Clark scooped the potato salad onto his plastic plate. Irvy, standing on the other side of the table that seemed to stretch for miles, urged Clark, "You need more than that. G'on, have some of the green bean casserole." She paused. "You must be a growing." She paused again. "Boy."
A Yorkie was nibbling at his ankles. Clark glanced down and smiled benevolently. "This your dog?" he asked.
Irvy leaned over the potato salad. One hand slid the green bean casserole aside. "No. I have a chihuahua." Irvy stood straight. "Perhaps this dog is trying to get you to eat."
"I think the dog is trying to consume my foot," Clark said. Then he stepped away from the table to allow the line to continue, to allow the town to continue on its way. Irvy called after Clark. "Your dad would've loved being here for this! Real shame!"
The yorkie yipped a response and kept at Clark's ankle as Clark walked over to one of the only trees for miles and sat in the grass. He wasn't hungry, but he was even less rude, so forced down a few bites of food, sharing select portions with the dog.
Later, Clark drove his father's pick-up to Desolation Row, a bar in a neighboring town. The town was sometimes called Givensville and sometimes called Statler, depending on your family tree. Clark called it Statler, but kept this information to himself for reasons he didn't quite understand.
Desolation Row was on Evans Street next to a gas station, and relied on the riot of lighting from the station to light itself--it was otherwise dark and dreary, with windows covered with the grime of years of exhaust and dust. Shapes moved in the windows, and music leaked from the building's pores like sweat. Clark pulled into the gravel parking lot and slipped the truck into a parking space, noting that there were more cars he recognized than didn't crammed into the lot, all of them dingy and vaguely lit by the gas station.
The bar was brick. The sign along the eaves was wooden.
Not fair to peek, Clark thought, but did so anyway. He looked into the bar, past the brick and the dirty windows, and saw all the people he had promised to meet up with. And he saw the one person he actually wanted to see, sitting alone at the bar, huddled over a glass of water, as out of place in Desolation Row as Clark had expected.
Clark got out of the truck. He slammed the door shut--not out of anger, but because such trucks always had doors requiring a solid slam. Nothing was easy with trucks like this one.
He took a moment before entering the bar, collecting himself and making sure his tie was on straight, making sure his breath didn't smell, adjusting his glasses. Then he walked in.
Desolation had a pool table in the center, a loose assortment of tables and chairs to the left and a stainless steel bar to the right. There were bathrooms, a jukebox, and a never-used stage with sound equipment at the back. Not much else. Bare walls. Cement floor painted to look like it was made of wood. A few ceiling fans and naked light bulbs. But Desolation was warm, and got warmer when Clark entered, as everyone in the bar began to applaud.
Clark allowed himself an hour to socialize. He bought beers for everyone--one round, then a second. He thanked those who needed thanking, and accepted thanks and condolences from those who needed to give them. His eyes occasionally drifted, unnoticed by all, to the lone figure at the bar. Occasionally, the figure would stir a bit, sip from the glass of water, wave away the bartender. When the hour was up, Clark began the act of detachment, moving away as he'd learned to do. A subtle process, but even the drunkest among the people understood it was time to let Clark alone. Soon, the pool table replaced Clark as the center of attention, though it would be a lie to suggest awareness of him dried up. Even as George Givens racked up against Heather Statler, however tantalizing the match, everyone knew Clark was talking to a stranger in a bar not known for strange patronage.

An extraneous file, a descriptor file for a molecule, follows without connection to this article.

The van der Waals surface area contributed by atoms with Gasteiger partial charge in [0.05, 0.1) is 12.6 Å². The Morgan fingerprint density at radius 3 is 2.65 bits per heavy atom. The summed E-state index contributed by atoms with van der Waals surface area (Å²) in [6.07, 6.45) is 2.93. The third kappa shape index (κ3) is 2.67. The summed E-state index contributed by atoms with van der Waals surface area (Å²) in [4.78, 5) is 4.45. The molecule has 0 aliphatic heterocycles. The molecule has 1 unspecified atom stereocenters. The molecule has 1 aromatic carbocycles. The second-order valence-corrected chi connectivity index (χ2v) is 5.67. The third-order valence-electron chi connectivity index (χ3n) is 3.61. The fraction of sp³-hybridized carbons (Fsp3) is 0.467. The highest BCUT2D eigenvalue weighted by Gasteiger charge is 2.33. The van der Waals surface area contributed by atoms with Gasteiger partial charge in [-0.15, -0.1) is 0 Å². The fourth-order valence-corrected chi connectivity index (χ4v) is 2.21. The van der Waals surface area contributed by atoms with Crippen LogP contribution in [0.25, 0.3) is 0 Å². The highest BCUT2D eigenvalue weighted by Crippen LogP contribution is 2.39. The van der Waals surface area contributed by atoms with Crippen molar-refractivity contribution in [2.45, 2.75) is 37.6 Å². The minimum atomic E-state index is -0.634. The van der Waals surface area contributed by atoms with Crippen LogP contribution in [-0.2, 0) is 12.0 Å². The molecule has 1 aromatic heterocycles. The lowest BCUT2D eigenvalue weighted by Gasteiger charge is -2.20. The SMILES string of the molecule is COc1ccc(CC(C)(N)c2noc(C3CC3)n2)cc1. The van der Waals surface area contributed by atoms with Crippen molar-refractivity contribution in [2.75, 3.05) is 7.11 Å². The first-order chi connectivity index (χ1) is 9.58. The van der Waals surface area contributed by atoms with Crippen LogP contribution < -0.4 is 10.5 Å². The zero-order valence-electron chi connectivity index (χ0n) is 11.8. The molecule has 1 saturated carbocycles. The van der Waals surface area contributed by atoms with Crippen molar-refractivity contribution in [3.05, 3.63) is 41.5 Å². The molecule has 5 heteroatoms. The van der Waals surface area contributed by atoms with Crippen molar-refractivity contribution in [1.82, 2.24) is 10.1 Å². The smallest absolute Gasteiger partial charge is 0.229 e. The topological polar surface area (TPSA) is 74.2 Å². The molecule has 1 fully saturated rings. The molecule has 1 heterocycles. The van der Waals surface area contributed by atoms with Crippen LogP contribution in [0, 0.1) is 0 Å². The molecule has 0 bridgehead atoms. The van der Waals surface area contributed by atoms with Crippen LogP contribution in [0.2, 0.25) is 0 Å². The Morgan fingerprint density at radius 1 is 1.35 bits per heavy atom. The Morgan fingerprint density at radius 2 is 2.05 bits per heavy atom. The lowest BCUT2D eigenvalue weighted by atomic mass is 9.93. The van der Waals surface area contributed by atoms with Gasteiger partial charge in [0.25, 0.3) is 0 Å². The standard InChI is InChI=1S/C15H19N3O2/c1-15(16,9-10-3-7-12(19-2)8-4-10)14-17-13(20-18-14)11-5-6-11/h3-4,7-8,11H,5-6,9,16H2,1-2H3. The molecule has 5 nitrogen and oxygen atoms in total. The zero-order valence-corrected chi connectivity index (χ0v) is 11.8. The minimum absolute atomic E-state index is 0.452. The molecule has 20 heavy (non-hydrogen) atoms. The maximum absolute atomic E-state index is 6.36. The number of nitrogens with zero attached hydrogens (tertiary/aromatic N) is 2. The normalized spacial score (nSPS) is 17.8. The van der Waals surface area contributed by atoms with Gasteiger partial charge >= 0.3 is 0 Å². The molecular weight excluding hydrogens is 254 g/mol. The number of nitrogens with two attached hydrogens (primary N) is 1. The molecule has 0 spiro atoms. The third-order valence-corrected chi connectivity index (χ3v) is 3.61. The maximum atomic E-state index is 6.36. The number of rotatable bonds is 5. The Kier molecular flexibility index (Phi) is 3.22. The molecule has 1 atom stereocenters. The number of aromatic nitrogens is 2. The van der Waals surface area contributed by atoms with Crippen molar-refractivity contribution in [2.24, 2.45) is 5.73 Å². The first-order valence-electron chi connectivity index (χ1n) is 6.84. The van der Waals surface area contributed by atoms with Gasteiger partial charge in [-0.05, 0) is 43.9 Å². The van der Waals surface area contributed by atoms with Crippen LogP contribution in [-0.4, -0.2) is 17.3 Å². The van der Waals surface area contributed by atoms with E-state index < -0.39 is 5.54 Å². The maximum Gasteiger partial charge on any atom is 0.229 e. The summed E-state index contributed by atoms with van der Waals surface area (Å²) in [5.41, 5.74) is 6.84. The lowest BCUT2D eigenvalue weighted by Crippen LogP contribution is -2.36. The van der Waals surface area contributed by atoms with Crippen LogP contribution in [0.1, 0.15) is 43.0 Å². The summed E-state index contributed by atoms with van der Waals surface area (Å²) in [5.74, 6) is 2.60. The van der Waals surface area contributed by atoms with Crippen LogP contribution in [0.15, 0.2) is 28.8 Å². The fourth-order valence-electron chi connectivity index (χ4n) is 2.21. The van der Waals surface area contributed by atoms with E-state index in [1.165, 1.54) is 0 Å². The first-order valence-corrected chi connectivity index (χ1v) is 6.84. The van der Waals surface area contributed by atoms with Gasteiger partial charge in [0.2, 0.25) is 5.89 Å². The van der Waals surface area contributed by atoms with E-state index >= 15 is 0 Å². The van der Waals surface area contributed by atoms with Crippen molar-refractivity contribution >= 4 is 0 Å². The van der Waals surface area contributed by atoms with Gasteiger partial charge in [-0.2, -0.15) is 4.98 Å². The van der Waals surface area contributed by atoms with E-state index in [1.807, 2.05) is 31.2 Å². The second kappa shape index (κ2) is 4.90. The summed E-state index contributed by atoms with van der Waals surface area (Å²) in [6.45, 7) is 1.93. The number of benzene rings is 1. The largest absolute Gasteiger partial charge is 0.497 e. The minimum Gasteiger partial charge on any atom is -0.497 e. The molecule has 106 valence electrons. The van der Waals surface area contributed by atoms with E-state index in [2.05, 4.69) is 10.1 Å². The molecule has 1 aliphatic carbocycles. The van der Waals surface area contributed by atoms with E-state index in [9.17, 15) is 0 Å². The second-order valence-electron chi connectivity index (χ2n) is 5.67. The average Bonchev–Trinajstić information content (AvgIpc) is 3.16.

"I'm sorry about your dad."
Clark settled onto a stool next to Chris. "Thanks. Everyone is. He was a good man."
"You don't have to say it."
"The usual bullshit things. I know you. It's okay."
Chris pushed back from the bar. He sat up straight for the first time that evening, and a cue ball suddenly shot off the pool table behind him. "Goddammit," someone, Heather Statler probably, mumbled as she chased after it.
"I feel things," Clark said. "Just not the way I'm wanted to feel things. Or the way I want to feel things."
"Okay, kid. I told you it was okay. And I came here. You asked, I arrived."
The bartender hovered, debating with himself on the right way to approach and fulfill his duty. Clark smiled at him and said, "We'll take two glasses of whisky. Leave the bottle."
"I don't drink," Chris said.
"I don't either." Then, lower, "The poor guy doesn't know what to do with himself. Let him feel like he's doing something."
The bartender reached around for a while, returned with a bottle of caramel-colored liquid and two glasses that were so clean they made the entire bar glisten. "I'll start a tab," he said with a tight, knowing nod, then retreated to the other end of the bar, pretending to watch the Givens/Statler pool game everyone else was pretending to watch.
Chris leaned back again. "I'm here. You want to talk, I'm listening."
Clark scratched at his ankle, then brought his hands up to the bottle of whisky. He began turning it around and around on the stainless steel surface of the bar, thinking. "I want it to stop." It was a final thought in a long train of thought, and he realized he may need to help Chris understand everything that came before what he'd just said.
"So. The movie." Clark clinked a glass against the bottle.
"It's done. It already ended." Chris furrowed his brow. "Hell, the second one is mostly done."
George Givens sank the eight ball and no one noticed for a moment, not even Heather Statler.
Irvy Pellman rocked back and forth. The swing creaked like a leather strop, and her porch spread out before her like a stage. The horizon was distant and fading. Inside the house, she could hear Earl laughing at something on the television. "Irvy!" he yelled. "Irvy, you gotta see this."